Adrian Magson is the author of 20 crime and spy thrillers, including the Harry Tate series, the Lucas Rocco series and the Marc Portman series. His latest books are ‘The Locker’ (Midnight Ink - Feb 2016) the first in a new thriller series, and ‘Hard Cover’ (Severn House - March 2016), the third of his Marc Portman novels.
Marnie Logan’s husband, Daniel, has disappeared. No notes, no explanation – and no record of his mobile or credit cards being used. Nothing. The police can’t or won’t help and Marnie can’t access his bank account or life insurance policy, putting the life of her and her children, Elijah and Zoe, on hold.
But Daniel has left her a disastrous legacy: a gambling debt, owed to a crook named Patrick Hennessy. Hennessy demands payment in kind. He doesn’t want it for himself, however, but for clients who will pay good money to sleep with her. At stake is the safety of her children - especially her young daughter, Zoe – and she has no choice but to become an escort, collected for each assignment by Hennessy’s brutal driver, Quinn.
As if that’s not enough, strange things start to happen, and Marnie feels she is being watched. But by who?
Is it the creepy Trevor, the caretaker of the building where she lives, always right there whenever she leaves or comes home?
Or could it be Daniel?
Or is it her imagination, fuelled by what she is going through and by her experience as a child when she witnessed her mother dying in a car accident?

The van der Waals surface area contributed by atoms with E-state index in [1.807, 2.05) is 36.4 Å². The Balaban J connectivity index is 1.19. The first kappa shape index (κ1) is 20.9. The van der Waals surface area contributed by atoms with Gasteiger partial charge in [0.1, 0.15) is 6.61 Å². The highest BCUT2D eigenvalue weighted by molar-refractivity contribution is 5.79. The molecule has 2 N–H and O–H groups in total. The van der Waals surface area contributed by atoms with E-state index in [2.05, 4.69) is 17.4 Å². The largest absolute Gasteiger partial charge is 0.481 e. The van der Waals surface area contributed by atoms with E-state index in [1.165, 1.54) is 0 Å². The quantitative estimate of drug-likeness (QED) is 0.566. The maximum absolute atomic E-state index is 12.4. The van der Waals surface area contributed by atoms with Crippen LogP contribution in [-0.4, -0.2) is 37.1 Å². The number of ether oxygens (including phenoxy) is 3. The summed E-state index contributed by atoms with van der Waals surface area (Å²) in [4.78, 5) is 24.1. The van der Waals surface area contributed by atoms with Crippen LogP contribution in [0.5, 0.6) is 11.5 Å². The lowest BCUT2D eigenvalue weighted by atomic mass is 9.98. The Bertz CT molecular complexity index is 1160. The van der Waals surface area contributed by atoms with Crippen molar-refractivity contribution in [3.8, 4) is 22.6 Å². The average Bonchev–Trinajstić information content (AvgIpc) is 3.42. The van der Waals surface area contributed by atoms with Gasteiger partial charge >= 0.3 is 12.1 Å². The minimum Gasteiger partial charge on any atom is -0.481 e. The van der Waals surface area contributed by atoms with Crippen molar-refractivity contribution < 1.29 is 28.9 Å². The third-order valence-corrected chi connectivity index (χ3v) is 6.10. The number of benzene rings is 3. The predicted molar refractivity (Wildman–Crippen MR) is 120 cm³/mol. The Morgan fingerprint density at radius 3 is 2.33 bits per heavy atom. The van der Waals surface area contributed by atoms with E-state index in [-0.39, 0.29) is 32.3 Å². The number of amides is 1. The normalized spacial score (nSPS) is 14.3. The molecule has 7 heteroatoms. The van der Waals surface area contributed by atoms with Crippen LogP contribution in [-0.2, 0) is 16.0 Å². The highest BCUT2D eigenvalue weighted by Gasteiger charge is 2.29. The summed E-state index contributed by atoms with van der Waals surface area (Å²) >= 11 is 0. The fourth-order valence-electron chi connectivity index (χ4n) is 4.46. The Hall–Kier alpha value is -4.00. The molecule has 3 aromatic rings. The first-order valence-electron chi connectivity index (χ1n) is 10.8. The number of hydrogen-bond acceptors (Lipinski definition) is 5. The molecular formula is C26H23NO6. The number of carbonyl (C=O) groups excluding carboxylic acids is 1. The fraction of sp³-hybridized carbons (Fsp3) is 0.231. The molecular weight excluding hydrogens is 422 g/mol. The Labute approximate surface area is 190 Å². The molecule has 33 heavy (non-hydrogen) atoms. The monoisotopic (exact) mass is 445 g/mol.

Marnie is already seeing a psychologist, Joe O’Loughlin, trying to come to grips with her past, and doesn’t want to face any further admissions about her state of mind, because that might mean losing her children.
When Quinn dies in a stabbing after punching Marnie as a punishment for not getting paid by a client, the focus of suspicion soon falls on her.
For Joe O’Loughlin, this is bad news. He’s not sure how much more Marnie can take. And when there is a break-in at his office, and the only file stolen is that belonging to Marnie, he calls in a friend, former detective Vincent Ruiz, to help.
Marnie, meanwhile, discovers an album Daniel had been putting together. It’s a closely-documented record of her life, from her birth up to the time he was still there, and is proof to her that he still loved her and would never have left without good reason. She wonders if anyone in the album might know what happened to him.
Ruiz soon turns up some disquieting evidence, suggesting that the Marnie described to him by Joe is not the person she portrays, and has enemies who appear to have real reason to wish her harm.
This is a brooding, sinister story with a number of different undercurrents and voices – not least that of the unknown watcher who appears to know Marnie as well as she knows herself. It is cleverly interwoven so that the reader won’t know if it’s real or imagined, male or female. But it is real.
It’s compelling stuff, and the truly frightening part is the portrayal of a person’s life becoming so easily unwired when everything – relationships, identity, friends, family, their past and present – become utterly disconnected by circumstances beyond their control, with no visible way out.